Professor Anne Trefethen, Pro-Vice-Chancellor (Academic Resources and Information Systems) at the University of Oxford, said: “We are extremely fortunate to have some of the world’s leading collections in Oxford, located across our museums, libraries and gardens. By 2050 greater digital capability will not only provide an even richer experience for our visitors but also enable people across the world to engage with the collections. This in turn will generate new understanding and forge new collaborations, inspiring creativity in many different forms.”
Professor Paul Smith, Director of Oxford University Museum of Natural History and Chair of Oxford University Museums Partnership, said: “The gardens, libraries and museums of the University of Oxford already receive over three million visitors a year. Together with other cultural venues across Oxford this represents a level of cultural provision and participation that far exceeds most other cities of this size. The challenge now is to build on this firm foundation and consider what the ambitions and aspirations are for the development of culture in Oxford in coming decades.”
Paul Hobson, Director of Modern Art Oxford, said: “By 20150, an increasing number of artists will be exploring and affecting all aspects of our daily environment in the most exciting and innovative ways possible. New platforms and spaces, both physical and virtual, for engaging with and making art will evolve alongside conventional galleries and museums. How a city like Oxford, with its world-renowned cityscape, responds to these opportunities will be key to driving the cultural offer, economy and tourism to the city.
“Artists will have moved beyond conventional art spaces, using new technologies and social media to reach new audiences with new forms of art. It is likely that these will be highly interactive, designed for specific contexts and audiences, and very user-responsive, enabling new forms of participation and creativity. The idea of the artist will broaden to embrace other producers and consumers, which is very exciting in a city with Oxford’s intellectual and technological assets.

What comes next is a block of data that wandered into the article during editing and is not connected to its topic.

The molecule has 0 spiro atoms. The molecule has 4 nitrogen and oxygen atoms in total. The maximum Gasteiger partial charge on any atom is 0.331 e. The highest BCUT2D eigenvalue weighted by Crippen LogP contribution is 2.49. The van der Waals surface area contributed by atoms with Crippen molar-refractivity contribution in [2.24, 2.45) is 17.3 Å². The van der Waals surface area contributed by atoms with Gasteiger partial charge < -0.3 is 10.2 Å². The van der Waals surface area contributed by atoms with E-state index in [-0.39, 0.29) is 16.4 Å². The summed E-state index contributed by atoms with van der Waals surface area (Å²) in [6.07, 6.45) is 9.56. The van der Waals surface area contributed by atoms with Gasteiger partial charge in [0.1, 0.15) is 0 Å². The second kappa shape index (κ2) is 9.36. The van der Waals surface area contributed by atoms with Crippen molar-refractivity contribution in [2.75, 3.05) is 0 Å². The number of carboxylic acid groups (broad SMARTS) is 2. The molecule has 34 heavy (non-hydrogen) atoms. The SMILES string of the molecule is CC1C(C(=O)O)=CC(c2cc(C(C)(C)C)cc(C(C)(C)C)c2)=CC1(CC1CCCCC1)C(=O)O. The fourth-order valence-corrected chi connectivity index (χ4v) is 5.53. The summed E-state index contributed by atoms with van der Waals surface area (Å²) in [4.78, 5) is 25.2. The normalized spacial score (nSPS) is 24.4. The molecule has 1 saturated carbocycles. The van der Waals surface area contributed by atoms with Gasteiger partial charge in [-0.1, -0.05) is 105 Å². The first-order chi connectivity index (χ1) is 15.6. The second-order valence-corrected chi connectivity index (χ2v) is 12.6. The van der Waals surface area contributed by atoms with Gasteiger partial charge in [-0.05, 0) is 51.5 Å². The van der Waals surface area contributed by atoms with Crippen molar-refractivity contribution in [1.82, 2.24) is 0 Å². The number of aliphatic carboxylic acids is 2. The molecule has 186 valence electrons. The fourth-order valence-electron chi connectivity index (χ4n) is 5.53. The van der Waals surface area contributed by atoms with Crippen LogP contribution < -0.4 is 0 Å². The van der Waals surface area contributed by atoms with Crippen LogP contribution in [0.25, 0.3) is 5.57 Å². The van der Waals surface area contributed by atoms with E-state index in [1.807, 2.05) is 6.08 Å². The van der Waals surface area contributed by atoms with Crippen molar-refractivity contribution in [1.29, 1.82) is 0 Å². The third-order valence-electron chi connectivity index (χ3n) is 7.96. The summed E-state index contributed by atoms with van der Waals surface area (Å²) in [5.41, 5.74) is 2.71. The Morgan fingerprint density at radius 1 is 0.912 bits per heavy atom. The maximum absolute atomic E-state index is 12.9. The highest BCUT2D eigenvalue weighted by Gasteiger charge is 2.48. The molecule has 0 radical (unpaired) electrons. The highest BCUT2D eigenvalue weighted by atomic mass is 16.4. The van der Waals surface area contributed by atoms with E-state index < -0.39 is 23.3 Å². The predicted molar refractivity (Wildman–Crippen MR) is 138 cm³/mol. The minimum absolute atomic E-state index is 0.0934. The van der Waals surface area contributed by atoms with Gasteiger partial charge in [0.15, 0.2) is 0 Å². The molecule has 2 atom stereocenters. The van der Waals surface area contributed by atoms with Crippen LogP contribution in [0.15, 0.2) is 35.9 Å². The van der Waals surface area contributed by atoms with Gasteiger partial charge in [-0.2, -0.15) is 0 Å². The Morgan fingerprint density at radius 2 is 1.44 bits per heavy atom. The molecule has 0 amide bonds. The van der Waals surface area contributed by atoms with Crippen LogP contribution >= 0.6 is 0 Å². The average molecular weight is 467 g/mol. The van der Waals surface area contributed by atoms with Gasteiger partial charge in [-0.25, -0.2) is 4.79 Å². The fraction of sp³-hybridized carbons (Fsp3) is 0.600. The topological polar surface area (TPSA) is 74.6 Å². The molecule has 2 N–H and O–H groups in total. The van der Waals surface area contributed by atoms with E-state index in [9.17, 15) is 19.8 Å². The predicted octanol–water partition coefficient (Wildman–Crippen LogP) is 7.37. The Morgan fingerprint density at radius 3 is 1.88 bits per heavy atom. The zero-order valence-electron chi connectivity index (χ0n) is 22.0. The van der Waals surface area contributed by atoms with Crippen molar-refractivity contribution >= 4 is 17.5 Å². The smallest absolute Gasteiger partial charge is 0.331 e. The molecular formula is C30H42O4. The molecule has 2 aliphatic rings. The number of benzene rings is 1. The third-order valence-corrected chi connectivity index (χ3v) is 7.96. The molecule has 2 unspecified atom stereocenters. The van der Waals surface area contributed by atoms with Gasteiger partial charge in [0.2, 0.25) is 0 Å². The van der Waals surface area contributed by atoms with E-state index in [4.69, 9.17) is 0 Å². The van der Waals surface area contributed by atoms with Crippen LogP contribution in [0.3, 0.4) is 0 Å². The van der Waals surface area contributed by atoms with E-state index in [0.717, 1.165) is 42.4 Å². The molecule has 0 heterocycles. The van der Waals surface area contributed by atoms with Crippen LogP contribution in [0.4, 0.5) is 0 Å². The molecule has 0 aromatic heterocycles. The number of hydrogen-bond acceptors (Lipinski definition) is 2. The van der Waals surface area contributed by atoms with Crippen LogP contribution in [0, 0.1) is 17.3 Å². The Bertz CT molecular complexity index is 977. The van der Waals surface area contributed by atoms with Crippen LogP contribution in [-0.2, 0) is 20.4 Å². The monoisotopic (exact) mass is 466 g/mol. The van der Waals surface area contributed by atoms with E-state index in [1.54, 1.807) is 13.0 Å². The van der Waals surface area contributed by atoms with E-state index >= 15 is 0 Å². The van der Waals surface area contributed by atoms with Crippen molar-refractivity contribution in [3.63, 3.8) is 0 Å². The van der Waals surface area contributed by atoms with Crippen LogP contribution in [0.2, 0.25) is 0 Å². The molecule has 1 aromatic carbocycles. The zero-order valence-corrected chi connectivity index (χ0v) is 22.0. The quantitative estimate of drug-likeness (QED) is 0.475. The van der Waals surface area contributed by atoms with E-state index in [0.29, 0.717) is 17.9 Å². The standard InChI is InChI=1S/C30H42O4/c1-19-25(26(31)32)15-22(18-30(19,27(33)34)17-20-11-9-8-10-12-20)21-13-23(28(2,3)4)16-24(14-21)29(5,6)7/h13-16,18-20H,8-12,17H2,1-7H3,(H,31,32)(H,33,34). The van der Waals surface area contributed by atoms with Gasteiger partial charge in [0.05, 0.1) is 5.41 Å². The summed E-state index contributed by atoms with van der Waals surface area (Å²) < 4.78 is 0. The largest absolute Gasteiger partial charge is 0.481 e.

“This rich dialogue between artists and audiences has already begun and will have become very developed and sophisticated by 2050, allowing art and culture to play a far bigger role in all people’s lives in Oxford, and enabling each of us to live life with greater imagination.”
Louise Chantal, Director/CEO at Oxford Playhouse, said: “Theatre is the quickest and most responsive of the performing arts, able to react to ideas and experiences with the immediacy of live performance. We don't know, and shouldn’t know, what theatre in 2050 will look like. We do know, however, online and digital technology will enable huge changes in the distribution and reach of live performance, making cross-genre and international collaborations far more likely. The challenge will be to take the very best of Oxford to the world.”
Peter McQuitty, Oxford City Council’s Head of Culture, said: “Oxford’s cultural offer is already rich, vibrant and engages with extremely large numbers of people across a wide range of art forms.. Over the coming years and decades, cultural diversity will become much more pronounced as new and emerging communities share more of the richness of their own cultural heritages with the rest of the city. Oxford in 2050 will have a cultural landscape which more accurately reflects the rich ethnic and cultural diversity of the city than is currently the case.”